The glyphosate scandal and Europe's budgetary bothers dominate the front page of Le Monde.
Glyphosate is the principal ingredient in the controversial Monsanto-manufactured weed killer RoundUp, which has been linked to an increased incidence of cancer. Scientists and activists have been calling for a complete ban on its use.
Despite all the medical evidence and growing public concern, the European Union yesterday voted in favour of a five-year extension to the authorisation of the sale of the chemical.
Bizarrely, the European Health Commissioner, Vytenis Andriukaitis, welcomed the decision as a triumph for collective decision-making.
France, Italy and Greece voted against the extension. Germany, despite a government decision to abstain, voted in favour of giving Monsanto five more years.
French farmers say they will be at a disadvantage if they are forced to stop using a product which remains available in neighbouring countries.
President Emmanuel Macron has promised that RoundUp will banned in France in the next 36 months at the latest.
It is already illegal in French public parks.
Europe warns that austerity is the coming thing
As for the European budget, the Commission is warning that handouts to member countries are going to decline by at least 15 percent in the next decade.
Brexit, the departure of the United Kingdom from the trading bloc, is going to leave an annual hole of 10 billion euros in the budget. Additional spending on defence and immigration is also going to put pressure on the purse strings.
Brussels intends to spend more money on central and eastern Europe, reducing the envelope for France and Germany.
And the Common Agtricultural Policy will take a big hit, being cut to 350 billion euros for the six years up to 2027, down from the current package of 408 billion.
Work can seriously damage your health
A quarter of all French employees are hyperstressed. That's revealed by right-wing paper Le Figaro, which points to huge disparities in stress levels depending on what you actually do to make a crust. And the problem is due to the fact that workers do not have sufficient time or independence, and are the victims of rudeness and a sense of uselessness.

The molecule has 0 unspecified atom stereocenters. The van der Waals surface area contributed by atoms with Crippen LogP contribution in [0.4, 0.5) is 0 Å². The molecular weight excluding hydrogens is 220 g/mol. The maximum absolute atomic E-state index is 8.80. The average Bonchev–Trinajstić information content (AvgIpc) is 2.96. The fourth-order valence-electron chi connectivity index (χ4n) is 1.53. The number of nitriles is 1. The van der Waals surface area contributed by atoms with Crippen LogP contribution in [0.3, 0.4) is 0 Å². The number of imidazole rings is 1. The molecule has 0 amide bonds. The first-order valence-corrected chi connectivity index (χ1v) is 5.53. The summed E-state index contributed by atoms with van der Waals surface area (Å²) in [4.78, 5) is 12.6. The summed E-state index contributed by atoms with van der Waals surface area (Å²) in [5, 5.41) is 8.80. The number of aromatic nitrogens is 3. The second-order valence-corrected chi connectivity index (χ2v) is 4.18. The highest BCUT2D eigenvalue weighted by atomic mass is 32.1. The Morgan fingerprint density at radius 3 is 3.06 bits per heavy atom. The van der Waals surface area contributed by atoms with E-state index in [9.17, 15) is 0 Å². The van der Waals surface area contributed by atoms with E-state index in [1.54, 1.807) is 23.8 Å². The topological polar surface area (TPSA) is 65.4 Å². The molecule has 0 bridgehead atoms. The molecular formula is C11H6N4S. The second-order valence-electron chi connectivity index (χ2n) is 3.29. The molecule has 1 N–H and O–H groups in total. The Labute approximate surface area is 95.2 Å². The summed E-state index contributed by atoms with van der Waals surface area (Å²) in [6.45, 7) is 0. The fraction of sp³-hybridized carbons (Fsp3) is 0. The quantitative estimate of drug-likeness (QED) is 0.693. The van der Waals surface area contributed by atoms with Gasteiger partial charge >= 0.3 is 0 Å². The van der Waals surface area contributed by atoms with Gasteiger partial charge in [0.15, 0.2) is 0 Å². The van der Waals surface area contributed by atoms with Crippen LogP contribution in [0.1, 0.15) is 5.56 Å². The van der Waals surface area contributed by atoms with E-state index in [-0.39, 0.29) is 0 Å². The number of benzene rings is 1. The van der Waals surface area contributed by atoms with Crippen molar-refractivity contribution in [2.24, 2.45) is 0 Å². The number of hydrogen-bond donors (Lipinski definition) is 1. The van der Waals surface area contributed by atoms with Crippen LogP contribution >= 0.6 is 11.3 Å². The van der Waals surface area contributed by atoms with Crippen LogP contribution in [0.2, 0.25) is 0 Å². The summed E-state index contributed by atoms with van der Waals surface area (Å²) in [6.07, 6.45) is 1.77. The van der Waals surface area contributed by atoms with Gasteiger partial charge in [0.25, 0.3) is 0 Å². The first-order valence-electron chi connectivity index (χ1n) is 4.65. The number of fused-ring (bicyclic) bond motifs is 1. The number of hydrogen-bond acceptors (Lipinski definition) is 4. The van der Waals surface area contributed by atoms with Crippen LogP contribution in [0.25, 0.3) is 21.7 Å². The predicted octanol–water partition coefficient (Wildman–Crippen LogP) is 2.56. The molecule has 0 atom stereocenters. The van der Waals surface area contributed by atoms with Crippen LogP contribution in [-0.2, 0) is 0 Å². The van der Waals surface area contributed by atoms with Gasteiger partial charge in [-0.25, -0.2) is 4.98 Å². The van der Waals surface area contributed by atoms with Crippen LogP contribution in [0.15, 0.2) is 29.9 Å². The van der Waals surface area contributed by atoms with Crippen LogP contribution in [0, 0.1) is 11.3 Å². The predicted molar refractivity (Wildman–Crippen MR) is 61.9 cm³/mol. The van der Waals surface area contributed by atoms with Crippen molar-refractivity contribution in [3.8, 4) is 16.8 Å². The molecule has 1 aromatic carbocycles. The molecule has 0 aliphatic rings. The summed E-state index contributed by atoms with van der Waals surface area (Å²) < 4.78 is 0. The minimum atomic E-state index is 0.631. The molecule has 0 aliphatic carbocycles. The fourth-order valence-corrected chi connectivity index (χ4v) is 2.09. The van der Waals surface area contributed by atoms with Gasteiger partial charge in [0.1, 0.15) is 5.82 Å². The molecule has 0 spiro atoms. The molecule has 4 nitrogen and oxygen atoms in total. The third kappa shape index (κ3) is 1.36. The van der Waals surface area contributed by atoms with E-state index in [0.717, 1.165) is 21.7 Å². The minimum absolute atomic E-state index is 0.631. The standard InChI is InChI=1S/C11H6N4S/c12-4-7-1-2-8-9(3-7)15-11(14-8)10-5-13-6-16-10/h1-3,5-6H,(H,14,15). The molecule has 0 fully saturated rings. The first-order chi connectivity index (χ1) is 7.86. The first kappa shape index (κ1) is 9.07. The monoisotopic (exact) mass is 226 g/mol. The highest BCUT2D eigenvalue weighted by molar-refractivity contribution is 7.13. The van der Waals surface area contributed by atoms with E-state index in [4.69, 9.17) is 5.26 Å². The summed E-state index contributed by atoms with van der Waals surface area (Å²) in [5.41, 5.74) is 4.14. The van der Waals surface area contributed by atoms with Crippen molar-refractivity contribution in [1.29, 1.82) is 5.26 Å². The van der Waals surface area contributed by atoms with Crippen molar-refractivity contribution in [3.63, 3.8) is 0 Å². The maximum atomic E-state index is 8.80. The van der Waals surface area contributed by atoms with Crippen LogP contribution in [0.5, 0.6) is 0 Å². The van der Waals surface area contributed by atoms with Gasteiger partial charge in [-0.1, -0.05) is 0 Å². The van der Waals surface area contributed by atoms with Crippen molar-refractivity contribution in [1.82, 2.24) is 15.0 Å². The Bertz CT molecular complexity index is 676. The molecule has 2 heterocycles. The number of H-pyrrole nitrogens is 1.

The figures are based on a four-year study of 32,000 employees.
Six percent of French workers are clinically depressed. Twenty-nine percent are on the verge of depression.
On the bright side, 51 percent say their jobs cause them very little stress.
Women are far more likely to be stressed at work than men. Health and social workers are the most likely to suffer extreme levels of tension. And the worst affected are those in the 40 to 50 age bracket.
Macron tries to turn the page in Africa
Left-leaning Libération looks at Emmanuel Macron's vision of Africa as the French president embarks on a three-nation continental tour.
He will focus on youth, says Libé, and make the same promises already made by his predecessors. But he has no more chance than Nicolas Sarkozy in 2007 or François Hollande in 2012 of being able to keep his promises.
The president's office has been busy explaining that this time is different. First of all in the choice of destinations - Burkina Faso and Ghana are not usually on the French leader's agenda, even if Côte d'Ivoire is a virtually obligatory stop.
Macron has promised to answer questions after his speech to 800 students at the University of Ouagadougou, without any filter.
Except that there will be time for only four questions. Expect at least one question on the 1987 assassination of Thomas Sankara, with France still keeping crucial documents under wraps claiming that they are security sensitive. And there could be another question on how Europe is dealing with unwanted African migrants. To say nothing of French involvement in the 2014 escape of ousted Burkinabé president Blaise Campaoré, currently living in Abidjan where he has taken Ivorian citizenship.
Will President Macron have the answers?